With the presidential election months away and ransomware costing state and local governments millions, more than 365 bills dealing with cybersecurity have been heard in 2020 legislative sessions in 35 state capitols, according to the National Council of State Legislatures (NCSL).
State lawmakers have submitted bills requiring government agencies to implement cybersecurity training, policies and practices; increase penalties for computer crime; impose transparency requirements to ensure cyberattacks are reported; and create cybersecurity task forces.
The Florida Legislature has done most of the above, creating the Florida Cybersecurity Task Force in 2019 and unanimously adopting at least two cybersecurity bills in 2020.
House Bill 821, the Information Technology Security Act (ITSA), sponsored by Rep. Jayer Williamson, R-Pace, requires the state’s Department of Management Services (DMS) to develop procedures to secure and policies to protect state IT resources and data from cyberattack.
Under HB 821, the DMS must:
• Designate a state chief information security officer;
• Annually update a statewide IT security strategic plan;
• Collaborate with the Florida Department of Law Enforcement’s Cybercrime Office.
Senate Bill 538, sponsored by Sen. Manny Diaz, R-Hialeah Gardens, requires the Department of Emergency Management (DEM) to create a list of reportable cybersecurity incidents and annually publish that list. Cyberattacks now are classified as “reportable incidents” county and municipal officials must document with DEM’s State Watch Office (SWO).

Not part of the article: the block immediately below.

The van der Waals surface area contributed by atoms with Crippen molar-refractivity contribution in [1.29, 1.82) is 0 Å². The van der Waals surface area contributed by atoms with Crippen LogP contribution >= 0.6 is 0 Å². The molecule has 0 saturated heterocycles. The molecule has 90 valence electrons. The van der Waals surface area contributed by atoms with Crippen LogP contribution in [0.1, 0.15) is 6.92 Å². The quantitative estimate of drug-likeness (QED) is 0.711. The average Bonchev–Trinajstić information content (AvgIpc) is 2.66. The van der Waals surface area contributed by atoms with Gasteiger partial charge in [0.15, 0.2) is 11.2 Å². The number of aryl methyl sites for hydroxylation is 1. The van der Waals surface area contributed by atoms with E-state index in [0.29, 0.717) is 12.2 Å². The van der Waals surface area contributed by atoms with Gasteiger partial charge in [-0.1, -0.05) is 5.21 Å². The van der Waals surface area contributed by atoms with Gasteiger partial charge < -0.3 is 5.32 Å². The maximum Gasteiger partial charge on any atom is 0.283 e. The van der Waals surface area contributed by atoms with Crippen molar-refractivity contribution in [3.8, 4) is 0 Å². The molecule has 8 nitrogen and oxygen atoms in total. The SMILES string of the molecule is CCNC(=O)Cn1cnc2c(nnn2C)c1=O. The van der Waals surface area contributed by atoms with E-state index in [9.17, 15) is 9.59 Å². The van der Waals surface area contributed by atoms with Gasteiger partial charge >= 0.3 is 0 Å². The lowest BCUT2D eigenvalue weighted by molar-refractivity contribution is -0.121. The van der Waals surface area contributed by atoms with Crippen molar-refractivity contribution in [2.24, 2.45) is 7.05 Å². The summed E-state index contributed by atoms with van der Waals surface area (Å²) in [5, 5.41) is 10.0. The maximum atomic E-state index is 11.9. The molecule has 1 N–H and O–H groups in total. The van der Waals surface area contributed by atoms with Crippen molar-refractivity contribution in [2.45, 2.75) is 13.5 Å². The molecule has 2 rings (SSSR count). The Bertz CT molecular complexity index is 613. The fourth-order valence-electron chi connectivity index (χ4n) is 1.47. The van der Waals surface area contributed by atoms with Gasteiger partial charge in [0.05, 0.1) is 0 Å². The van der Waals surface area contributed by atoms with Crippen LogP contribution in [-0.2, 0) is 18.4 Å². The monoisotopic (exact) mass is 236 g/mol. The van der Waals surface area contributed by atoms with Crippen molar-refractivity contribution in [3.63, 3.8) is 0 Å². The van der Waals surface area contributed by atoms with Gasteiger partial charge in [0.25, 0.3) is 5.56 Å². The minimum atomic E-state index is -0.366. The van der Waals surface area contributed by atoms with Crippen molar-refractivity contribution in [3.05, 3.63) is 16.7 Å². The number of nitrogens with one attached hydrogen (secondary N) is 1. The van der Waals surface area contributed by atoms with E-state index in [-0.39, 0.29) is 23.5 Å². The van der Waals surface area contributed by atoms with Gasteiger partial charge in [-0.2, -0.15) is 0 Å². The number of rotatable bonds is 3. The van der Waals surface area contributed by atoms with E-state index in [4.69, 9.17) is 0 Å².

FBI disclosures that four Florida counties were hacked in 2016 by Russian intelligence operatives continues to court concern about state elections security.
Florida has invested $18 million in federal and state dollars since 2018 in elections security, including a $15.1 million in a federal grant and $2.8 million approved by the Legislature last session. This year, lawmakers have set aside roughly $13.5 million.
Equally as pressing is the emergence of ransomware – cyberattacks against businesses and government agencies that lock up customer, taxpayer or ratepayer data until the victim pays via untraceable Bitcoin for its release.
At least four Florida cities reported 2019 ransomware attacks:
• Pensacola suffered a Dec. 7 attack that disabled its phone systems, email system, 311 customer service line and online payments for Pensacola Energy and the city’s sanitation services;
• Lake City, a city of about 13,000 residents 65 miles west of Jacksonville, paid 42 Bitcoins, between $460,000 and $480,000, to end a June cyber-attack;
• The village of Key Biscayne, a community of 13,000 east of Miami, reported a ransomware “security event” in June;
• Riviera Beach, a city of 35,000 in Palm Beach County, paid 65 Bitcoins – approximately $600,000 – in May to regain access to its computer systems.
In addition, the St. Lucie County Sheriff’s Office revealed in December it lost a week’s worth of evidence after a ransomware infection. In February, the state attorney’s office dropped 11 narcotic cases after evidence was lost in a ransomware attack against the Stuart Police Department.
Florida lawmakers agreed to push back the newly created cybersecurity’s task force’s report by three months to Feb. 1, 2021, and its disbandment by four months to May 1, 2021.
The 15-member Florida Cybersecurity Task Force convened in October to provide ways to improve the state’s cybersecurity infrastructure, governance and operations. Its report will outline technologies, processes and personnel needed to protect Floridians’ data, according to Williamson.
“When you talk about the threat that we can have in the state of Florida, when it comes to our infrastructure and cyber, we need to make sure that we get it right, not that we get this fast,” he said.